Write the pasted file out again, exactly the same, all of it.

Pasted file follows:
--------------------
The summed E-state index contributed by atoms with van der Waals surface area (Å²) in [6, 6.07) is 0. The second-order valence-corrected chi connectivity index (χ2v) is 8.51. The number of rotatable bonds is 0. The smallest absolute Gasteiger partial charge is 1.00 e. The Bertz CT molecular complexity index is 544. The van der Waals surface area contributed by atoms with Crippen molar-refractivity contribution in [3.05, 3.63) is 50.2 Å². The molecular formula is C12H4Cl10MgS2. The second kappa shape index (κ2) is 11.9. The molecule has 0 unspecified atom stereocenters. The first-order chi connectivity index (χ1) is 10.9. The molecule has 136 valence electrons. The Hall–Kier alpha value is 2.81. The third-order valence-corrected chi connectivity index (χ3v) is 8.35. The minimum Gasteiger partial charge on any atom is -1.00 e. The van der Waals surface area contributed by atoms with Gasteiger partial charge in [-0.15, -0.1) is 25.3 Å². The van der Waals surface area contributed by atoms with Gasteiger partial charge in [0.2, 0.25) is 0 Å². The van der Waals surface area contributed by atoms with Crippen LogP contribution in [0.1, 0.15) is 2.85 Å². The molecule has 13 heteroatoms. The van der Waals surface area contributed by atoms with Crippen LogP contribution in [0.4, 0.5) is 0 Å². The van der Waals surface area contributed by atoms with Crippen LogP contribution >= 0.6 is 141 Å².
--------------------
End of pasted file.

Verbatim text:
The summed E-state index contributed by atoms with van der Waals surface area (Å²) in [6, 6.07) is 0. The second-order valence-corrected chi connectivity index (χ2v) is 8.51. The number of rotatable bonds is 0. The smallest absolute Gasteiger partial charge is 1.00 e. The Bertz CT molecular complexity index is 544. The van der Waals surface area contributed by atoms with Crippen molar-refractivity contribution in [3.05, 3.63) is 50.2 Å². The molecular formula is C12H4Cl10MgS2. The second kappa shape index (κ2) is 11.9. The molecule has 0 unspecified atom stereocenters. The first-order chi connectivity index (χ1) is 10.9. The molecule has 136 valence electrons. The Hall–Kier alpha value is 2.81. The third-order valence-corrected chi connectivity index (χ3v) is 8.35. The minimum Gasteiger partial charge on any atom is -1.00 e. The van der Waals surface area contributed by atoms with Gasteiger partial charge in [-0.15, -0.1) is 25.3 Å². The van der Waals surface area contributed by atoms with Gasteiger partial charge in [0.2, 0.25) is 0 Å². The van der Waals surface area contributed by atoms with Crippen LogP contribution in [0.1, 0.15) is 2.85 Å². The molecule has 13 heteroatoms. The van der Waals surface area contributed by atoms with Crippen LogP contribution in [0.4, 0.5) is 0 Å². The van der Waals surface area contributed by atoms with Crippen LogP contribution >= 0.6 is 141 Å².